Bilski Blog

Analysis and Commentary on Patent Eligibility and Strategy

As my prior post on the 2019 Revised Patent Subject Matter Eligibility Guidance indicated, I initially anticipated only a modest uptick in allowability rates as a result of the new guidance.  After analyzing the accompanying examples, however, I concluded that the effect would likely be markedly more profound.  Subsequent conversations with examiners—many of whom have now agreed to drop their long-standing eligibility rejections—have only confirmed that belief. The examples provide analyses of 10 claims…
[This post was updated on Jan. 17, 2019] On Jan. 4, the Patent Office released the long-awaited 2019 Revised Patent Subject Matter Eligibility Guidance, which governs the Office’s examination procedure for evaluation of patent subject matter eligibility under 35 U.S.C. § 101. The new guidance distinctly changes the tone of § 101 discourse to one more in favor of eligibility than in years past.  In the same way that the tone of prior Office…
Much ink has been spilled in recent times on the standards for, and outcomes of, patent eligibility questions under § 101.  Consider, for example, USPTO Director Andrei Iancu’s remarks in September about providing additional guidance to Patent Office examiners, and various analyses of invalidation rates in the federal courts. (We touched on invalidation rates ourselves in our Bilski Blog update in August, at which time the Federal Circuit’s cumulative invalidation rate since July 2014 was…
Since our last update in June 2017, all the invalidation averages for decisions finding lack of subject matter eligibility have trended slightly downward in the federal courts. Specifically: The overall percentage of decisions invalidating patents under § 101 since we started tracking statistics in July 2014 has fallen slightly—from 67.5% to 66.0%—year over year. The 12-month and three-month average invalidation rates have likewise fallen (from 64.7% to 61.9%, and from 72.1% to 48.4%, respectively).…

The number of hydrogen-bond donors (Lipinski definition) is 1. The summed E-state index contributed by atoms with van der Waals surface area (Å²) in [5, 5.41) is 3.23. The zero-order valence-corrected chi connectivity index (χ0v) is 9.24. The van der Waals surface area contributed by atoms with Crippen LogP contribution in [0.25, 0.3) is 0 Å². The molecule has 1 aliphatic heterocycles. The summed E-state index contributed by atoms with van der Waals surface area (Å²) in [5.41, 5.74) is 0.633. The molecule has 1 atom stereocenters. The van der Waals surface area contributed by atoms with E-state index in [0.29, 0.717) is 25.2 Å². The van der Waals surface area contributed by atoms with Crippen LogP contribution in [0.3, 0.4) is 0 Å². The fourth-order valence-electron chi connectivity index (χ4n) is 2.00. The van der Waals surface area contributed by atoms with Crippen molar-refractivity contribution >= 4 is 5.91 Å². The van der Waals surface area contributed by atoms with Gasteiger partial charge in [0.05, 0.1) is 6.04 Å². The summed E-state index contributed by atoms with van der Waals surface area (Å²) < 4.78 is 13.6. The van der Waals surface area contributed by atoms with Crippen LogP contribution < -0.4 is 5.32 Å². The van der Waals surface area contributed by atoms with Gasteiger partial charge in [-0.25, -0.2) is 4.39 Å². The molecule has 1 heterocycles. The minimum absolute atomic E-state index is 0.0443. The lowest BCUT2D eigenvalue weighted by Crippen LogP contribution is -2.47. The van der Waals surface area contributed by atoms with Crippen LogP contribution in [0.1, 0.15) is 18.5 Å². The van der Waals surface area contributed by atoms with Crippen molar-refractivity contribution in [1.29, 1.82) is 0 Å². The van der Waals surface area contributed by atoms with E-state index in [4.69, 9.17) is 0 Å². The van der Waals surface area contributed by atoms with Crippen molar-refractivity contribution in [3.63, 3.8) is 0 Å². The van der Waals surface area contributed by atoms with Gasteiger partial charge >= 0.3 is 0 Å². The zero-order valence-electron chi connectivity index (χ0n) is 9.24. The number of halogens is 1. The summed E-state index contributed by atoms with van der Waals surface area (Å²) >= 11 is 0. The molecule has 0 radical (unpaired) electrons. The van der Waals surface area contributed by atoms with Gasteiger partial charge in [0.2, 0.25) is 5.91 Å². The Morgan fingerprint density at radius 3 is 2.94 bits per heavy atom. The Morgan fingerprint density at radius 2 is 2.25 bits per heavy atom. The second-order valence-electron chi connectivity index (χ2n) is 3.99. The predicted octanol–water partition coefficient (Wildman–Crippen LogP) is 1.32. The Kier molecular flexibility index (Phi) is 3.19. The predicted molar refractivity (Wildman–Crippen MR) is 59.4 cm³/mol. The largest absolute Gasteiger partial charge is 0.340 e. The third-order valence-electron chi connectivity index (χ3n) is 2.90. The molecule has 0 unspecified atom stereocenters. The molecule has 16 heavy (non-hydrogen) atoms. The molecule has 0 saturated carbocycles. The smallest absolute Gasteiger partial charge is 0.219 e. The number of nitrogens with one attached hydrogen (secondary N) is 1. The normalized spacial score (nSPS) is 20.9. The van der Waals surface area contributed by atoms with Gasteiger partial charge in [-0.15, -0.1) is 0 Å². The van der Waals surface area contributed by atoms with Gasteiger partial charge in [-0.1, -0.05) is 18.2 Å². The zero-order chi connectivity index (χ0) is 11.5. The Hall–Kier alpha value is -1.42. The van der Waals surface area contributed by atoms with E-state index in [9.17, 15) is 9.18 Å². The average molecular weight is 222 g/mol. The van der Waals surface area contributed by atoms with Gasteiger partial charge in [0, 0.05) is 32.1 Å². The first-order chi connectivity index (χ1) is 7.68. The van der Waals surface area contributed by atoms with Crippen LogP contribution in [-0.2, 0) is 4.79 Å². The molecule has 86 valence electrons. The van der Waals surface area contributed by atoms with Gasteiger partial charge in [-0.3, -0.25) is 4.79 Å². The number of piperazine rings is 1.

If the focus on fact finding in Aatrix, Berkheimer, and Exergen from earlier this year helped provide additional clarity on the analysis of “something more,” the SAP America decision, at least to my mind, failed to clarify, and possibly further muddied, the analysis. Reaching This Result Could Have Been Easy First, a representative claim: 1. A method for calculating, analyzing and displaying investment data comprising the steps of: (a) selecting a sample…
My last post focused on definitions for the terms “well-understood,” “routine,” and “conventional”—or W-URC—from the subject matter eligibility test set forth in Mayo and further described in Alice. Those terms relate to one part of the current test only. It seems fair to consider another important term in the test, one that’s considered before even reaching the W-URC issue: Whether the claim is “directed to” patent-ineligible subject matter, e.g., a law of nature. I was particularly reminded of…
The Federal Circuit has now had enough opportunity to address Mayo’s “well-understood, routine, conventional” test that we should have a good understanding of it. We don’t (or at least I don’t). To begin with, the Federal Circuit cases don’t seem to differentiate among these terms. The cases also universally connect the three terms with “and” rather than “or,” but curiously most of the cases don’t seem to actually require all three to be explicitly met for a…
With counterpoint by Gregory Hopewell In reading post-Mayo/Alice decisions, some seem more comfortable than others. I’ve been having a tough time getting my head and heart around a recent decision from Judge Leonard Stark of the District of Delaware.  The case is American Axle & Manufacturing v. Neapco Holdings and Neapco Drivelines.  From the party names alone, this does not appear to be a likely candidate for Section 101 invalidity. The claims that the…
In my own prosecution practice I’ve noted a recent uptick in the allowance rate of many examiners in the 36XX art units, with several examiners that had hitherto never allowed a single case allowing multiple cases during calendar year 2017.  This piqued my interest, and I decided to conduct a more robust statistical evaluation to see whether my personal experience would bear out more generally. Signs of Recovery My evaluation computed the aggregate allowance-to-abandonment ratio…
Do you remember obviousness before KSR v. Teleflex? To invalidate, the rule went, one must find an express rationale for combining references (a teaching, suggestion or motivation). The KSR ruling reminded us that the TSM test was too rigid—the proper analysis should more flexibly evaluate obviousness with the skilled artisan in mind, without rigid requirements for these rationales in the references themselves. If we knew how to more flexibly identify rationales for obviousness post-KSR,…